Five years later, he returns to power: Somalia elected Hassan Cheikh Mohamoud as president for the second time on Sunday, after a ballot in maximum security, in a country plagued by the insurrection of radical Islamist Shebabs and where famine is threatening.
After a marathon of votes, Hassan Cheikh Mohamoud, president from 2012 to 2017, won against outgoing head of state Mohamed Abdullahi Mohamed, known as Farmajo, who had beaten him five years ago. Celebratory gunfire echoed in the capital Mogadishu.
“It is truly remarkable that the president is here by my side, we must move forward and never go back, we must heal our wounds,” said the new president, immediately invested, referring to his predecessor Farmajo.
“I greet here my brother, the new president Hassan Cheikh Mohamoud, and I wish him good luck in the face of the enormous task that awaits him”, said the latter, promising him his “solidarity”.
These elections took place after more than a year of delay in this unstable country in the Horn of Africa, shaken by a long political crisis, which is also suffering from a historic drought.
Deputies and senators began voting on Sunday to decide among the 36 presidential candidates, under a curfew tent erected on the perimeter of Mogadishu airport, where security forces are omnipresent.
At the beginning of the voting, explosions were heard near the airport, a reminder of how precarious the security situation in the country is. However, police said no casualties were reported.
After hours of voting, broadcast on national television, the complex electoral process has entered its third and final phase with the two candidates still in the running, outgoing president Farmajo and his predecessor Hassan Cheikh Mohamoud, as it was five years ago.
The two finalists were among the four qualified after the first round of voting.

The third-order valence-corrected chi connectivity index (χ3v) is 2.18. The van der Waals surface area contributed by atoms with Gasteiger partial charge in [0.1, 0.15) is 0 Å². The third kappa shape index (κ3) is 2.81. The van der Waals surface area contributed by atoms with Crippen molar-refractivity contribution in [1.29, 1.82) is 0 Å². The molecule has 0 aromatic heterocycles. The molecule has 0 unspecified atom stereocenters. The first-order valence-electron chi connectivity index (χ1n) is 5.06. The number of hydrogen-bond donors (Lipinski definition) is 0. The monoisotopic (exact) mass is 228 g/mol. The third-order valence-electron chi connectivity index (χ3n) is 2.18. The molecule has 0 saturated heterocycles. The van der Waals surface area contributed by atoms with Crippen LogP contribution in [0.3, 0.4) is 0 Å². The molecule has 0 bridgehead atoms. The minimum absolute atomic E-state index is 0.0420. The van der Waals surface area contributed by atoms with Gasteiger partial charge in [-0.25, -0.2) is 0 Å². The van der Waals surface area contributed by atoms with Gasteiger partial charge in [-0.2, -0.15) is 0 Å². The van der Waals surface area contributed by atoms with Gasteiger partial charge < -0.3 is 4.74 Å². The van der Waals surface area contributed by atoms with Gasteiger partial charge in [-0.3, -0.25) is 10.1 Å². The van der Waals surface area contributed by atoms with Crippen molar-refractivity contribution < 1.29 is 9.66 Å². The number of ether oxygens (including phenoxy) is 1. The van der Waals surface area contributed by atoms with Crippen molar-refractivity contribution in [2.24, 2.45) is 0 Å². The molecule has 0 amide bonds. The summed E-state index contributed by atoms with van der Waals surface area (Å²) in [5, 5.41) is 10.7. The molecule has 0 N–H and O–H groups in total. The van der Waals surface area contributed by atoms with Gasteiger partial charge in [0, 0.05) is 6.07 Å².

– A year of political crisis –
Farmajo’s mandate had expired in February 2021, without an agreement with regional leaders on organizing new elections.
The two-year extension of his mandate by parliamentarians in April 2021 had ignited the fighting in Mogadishu, reviving the memory of the decades of civil war that devastated the country after 1991. The last few months have also been characterized by a growing rivalry between Farmajo and his Prime Minister. Minister Mohamed Hussein Roble, who had been in charge of organizing the elections.
“We are tired of living in uncertainty … I hope that a president will be elected and that today will mark the end of this circus,” Muktar Ali, a resident of Mogadishu, told AFP on Sunday.
The election follows a complex indirect system, in which state assemblies and delegates from a myriad of clans and subclans choose lawmakers who, in turn, appoint the president.
“In terms of results, Somali politics is notoriously difficult to predict,” says Omar Mahmood, an analyst at the International Crisis Group: “It is essentially a matter of alliances and relationships rather than programs.”
In this unstable environment, people tend to vote for some continuity, Samira Gaid, executive director of the Hiraal Institute specializing in security issues, estimated before the election.
“People aren’t going to go to a new face, they’re definitely going to go to old faces, people they recognize, people they feel most comfortable with,” she told AFP. .
– Multiplication of Shebab’s attacks –
For a year and a half, the international community has multiplied calls to complete the elections, believing that the delays have distracted the authorities from the fight against the radical Islamist shebab, affiliated with al-Qaeda, who have been leading an insurrection in the country for 15 years. . .
Before the elections, the head of European diplomacy, Josep Borrell, thus estimated in a tweet that it was “time for Somalia’s leadership to focus on reconciliation and peace-building”.
In recent months, the Shebabs have intensified their attacks, notably by carrying out a bloody double attack in the center of the country on March 24 (48 dead), then a major attack on an African Union force base (10 dead according to official reports. ).
These elections will also be crucial for Somalia’s economic future, where 71% of the population lives on less than $ 1.90 a day (€ 1.80).
The International Monetary Fund (IMF) has warned that an aid program could automatically end on May 17 if a new administration is not established. The government asked at the end of April to postpone this deadline by three months, without any response for the moment.
The country is also facing one of the worst droughts in decades. Humanitarian organizations fear a famine similar to that of 2011, which killed 260,000 people.